We are now prepared to visualize the data itself on the chart. We will create interactive, clickable data points on the chart and a dynamic text field which will show us some information based on the clicked point.

First we will create the text which will serve us as the information about the data stored under a data point. As you can see below there is nothing special about it. We just create a plain SVG text like we used to do earlier. We are setting x and y position values, then we set the dy vertical adjustment to the text and supply it with the value of 1em (one font height). Then we set the anchor and color fill, font-weight and finally the string in the text.


var dynamicText = svg.append("text")
    			    .attr("x", base_width / 2)
			    .attr("y", base_height + 70)
			    .attr("dy", "1em")
			    .style("text-anchor", "middle")
			    .style("fill", "red")
			    .style("font-weight", "bold")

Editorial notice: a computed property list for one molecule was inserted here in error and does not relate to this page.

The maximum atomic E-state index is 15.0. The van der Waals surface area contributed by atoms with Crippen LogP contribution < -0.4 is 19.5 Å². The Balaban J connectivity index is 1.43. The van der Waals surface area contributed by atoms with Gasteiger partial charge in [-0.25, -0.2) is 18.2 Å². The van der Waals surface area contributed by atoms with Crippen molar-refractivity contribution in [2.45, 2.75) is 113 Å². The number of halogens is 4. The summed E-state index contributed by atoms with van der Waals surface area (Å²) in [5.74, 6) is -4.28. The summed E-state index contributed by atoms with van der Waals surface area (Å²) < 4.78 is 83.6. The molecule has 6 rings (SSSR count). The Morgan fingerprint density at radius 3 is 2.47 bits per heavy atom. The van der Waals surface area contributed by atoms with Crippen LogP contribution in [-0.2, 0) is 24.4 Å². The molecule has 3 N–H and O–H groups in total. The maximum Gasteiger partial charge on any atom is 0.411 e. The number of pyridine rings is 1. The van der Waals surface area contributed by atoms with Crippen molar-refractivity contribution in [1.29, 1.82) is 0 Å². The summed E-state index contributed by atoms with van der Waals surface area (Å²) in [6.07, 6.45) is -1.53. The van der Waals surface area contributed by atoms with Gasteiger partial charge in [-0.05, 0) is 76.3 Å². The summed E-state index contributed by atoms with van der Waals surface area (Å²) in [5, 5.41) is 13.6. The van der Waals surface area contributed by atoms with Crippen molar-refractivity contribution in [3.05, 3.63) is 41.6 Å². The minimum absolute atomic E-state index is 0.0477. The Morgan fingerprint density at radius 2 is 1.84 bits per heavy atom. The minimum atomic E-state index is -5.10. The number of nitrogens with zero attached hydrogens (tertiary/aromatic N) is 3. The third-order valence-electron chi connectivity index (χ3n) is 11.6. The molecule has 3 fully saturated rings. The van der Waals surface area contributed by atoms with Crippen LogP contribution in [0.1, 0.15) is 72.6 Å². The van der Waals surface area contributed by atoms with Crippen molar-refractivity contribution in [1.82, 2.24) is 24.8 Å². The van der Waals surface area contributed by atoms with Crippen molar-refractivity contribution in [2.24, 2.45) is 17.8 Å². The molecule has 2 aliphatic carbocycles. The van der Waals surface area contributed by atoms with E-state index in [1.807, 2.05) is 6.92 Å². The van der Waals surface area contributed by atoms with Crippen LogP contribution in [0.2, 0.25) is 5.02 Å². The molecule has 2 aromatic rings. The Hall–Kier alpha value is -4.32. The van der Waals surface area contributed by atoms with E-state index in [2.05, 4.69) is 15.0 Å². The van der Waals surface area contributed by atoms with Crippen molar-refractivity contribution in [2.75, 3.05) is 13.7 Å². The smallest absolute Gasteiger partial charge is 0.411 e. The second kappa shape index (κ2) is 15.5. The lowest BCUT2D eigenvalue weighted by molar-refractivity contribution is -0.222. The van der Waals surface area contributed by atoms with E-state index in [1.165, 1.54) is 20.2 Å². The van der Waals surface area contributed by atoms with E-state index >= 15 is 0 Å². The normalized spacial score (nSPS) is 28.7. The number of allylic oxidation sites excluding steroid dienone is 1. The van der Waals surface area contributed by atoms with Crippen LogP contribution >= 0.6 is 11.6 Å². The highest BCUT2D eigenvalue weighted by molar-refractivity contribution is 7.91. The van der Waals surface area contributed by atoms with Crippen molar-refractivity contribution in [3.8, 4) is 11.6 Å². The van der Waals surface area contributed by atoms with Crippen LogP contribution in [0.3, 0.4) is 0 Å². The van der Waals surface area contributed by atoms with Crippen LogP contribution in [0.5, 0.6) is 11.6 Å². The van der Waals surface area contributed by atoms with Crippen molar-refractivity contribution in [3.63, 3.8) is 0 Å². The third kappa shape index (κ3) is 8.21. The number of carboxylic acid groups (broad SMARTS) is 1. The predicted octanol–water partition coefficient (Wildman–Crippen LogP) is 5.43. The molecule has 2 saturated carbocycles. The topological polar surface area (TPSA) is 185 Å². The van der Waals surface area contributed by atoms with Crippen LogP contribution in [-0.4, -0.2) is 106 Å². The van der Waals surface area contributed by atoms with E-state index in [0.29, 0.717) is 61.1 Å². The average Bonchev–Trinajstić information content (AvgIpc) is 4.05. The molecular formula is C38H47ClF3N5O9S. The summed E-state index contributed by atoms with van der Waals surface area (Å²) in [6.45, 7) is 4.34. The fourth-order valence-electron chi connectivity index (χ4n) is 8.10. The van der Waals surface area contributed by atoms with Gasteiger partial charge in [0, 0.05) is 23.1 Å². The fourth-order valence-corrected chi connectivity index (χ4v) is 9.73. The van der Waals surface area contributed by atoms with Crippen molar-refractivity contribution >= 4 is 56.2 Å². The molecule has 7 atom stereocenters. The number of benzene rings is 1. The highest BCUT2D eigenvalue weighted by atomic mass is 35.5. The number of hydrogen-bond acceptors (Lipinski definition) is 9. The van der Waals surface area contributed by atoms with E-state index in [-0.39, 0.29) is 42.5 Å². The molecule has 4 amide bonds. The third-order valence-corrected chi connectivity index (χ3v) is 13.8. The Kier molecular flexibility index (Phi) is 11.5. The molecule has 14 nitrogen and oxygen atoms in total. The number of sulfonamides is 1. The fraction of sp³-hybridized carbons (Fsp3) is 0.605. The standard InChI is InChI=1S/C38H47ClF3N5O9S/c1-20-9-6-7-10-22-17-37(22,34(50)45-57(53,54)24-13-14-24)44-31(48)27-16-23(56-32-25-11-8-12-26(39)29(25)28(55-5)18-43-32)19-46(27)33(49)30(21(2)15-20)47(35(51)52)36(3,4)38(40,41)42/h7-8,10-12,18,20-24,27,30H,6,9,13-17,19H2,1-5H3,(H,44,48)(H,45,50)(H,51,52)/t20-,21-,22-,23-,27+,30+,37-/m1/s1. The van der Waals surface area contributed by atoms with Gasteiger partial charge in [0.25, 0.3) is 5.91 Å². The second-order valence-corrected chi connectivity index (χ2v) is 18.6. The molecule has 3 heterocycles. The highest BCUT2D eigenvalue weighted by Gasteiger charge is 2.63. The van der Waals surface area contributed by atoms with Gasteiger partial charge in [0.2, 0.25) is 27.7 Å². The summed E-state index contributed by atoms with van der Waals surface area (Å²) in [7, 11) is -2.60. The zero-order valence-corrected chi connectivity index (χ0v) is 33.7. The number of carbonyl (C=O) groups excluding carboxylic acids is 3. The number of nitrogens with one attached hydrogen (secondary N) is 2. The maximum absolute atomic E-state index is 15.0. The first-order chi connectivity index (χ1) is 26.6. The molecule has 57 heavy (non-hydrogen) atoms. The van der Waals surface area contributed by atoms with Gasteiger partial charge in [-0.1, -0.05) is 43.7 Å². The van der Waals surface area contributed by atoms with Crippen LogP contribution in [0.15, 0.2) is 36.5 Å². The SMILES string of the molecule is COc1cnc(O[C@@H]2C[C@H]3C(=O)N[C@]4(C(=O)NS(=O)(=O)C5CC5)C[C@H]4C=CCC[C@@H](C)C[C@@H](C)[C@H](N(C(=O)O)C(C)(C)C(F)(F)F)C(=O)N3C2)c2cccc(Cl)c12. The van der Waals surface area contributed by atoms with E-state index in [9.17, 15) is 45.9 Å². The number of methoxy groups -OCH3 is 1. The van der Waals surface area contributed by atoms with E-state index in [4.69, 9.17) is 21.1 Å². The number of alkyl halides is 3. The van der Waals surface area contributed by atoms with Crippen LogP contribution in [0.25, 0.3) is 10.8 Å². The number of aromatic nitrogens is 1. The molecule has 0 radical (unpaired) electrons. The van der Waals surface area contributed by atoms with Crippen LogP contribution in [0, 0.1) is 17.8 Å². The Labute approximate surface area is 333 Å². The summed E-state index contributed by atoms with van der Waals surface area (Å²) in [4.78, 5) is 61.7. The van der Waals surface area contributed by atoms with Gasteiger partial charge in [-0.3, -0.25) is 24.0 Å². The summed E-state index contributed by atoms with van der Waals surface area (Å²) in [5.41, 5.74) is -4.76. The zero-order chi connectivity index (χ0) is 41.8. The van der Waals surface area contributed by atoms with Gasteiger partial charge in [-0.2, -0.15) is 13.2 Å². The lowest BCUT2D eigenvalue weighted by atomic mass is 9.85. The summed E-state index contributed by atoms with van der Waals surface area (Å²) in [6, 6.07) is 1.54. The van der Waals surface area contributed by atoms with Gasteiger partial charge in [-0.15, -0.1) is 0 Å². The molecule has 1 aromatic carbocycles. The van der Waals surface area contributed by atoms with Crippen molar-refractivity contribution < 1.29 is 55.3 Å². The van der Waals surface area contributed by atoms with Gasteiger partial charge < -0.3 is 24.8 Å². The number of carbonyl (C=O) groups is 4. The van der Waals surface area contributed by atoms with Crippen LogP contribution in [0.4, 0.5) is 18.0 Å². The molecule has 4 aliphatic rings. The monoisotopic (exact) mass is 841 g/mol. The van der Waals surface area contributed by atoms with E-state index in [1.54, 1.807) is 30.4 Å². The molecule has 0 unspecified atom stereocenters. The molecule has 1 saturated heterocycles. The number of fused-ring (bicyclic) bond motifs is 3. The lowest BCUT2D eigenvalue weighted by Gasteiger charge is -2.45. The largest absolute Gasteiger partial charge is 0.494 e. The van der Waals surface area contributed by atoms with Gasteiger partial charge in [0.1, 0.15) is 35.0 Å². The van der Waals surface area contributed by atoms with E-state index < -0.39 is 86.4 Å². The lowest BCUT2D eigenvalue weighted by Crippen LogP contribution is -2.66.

.text("Click a point on the chart to get info");    


Having done that, we can finally create our data points on the chart. As in the beginning of the article we were creating pointLabels by defining them with the selectAll() method, now we will do the same for the SVG rect figures, which will serve us as the graphical representation of our dotData. The code below shows how to accomplish that.


var rects = svg.selectAll("rect")
	                 .on("click", onClick);
				  function onClick(d) {	  
					  dynamicText.text("X = " + d.x + ", Y = " + d.y + "  ---   data: " + d.description);   


There is nothing new here except the .on(“click”, onClick); part, which is responsible for adding a click listener to our graphical objects. Inside the onClick function we are setting the text to be displayed in our dynamicText SVG field. For this case we use the data d object holding the dotData data passed in to the onClick function as a parameter. The dynamic text will display both x and y coordinates of the data points as well as a description string attached to the data point.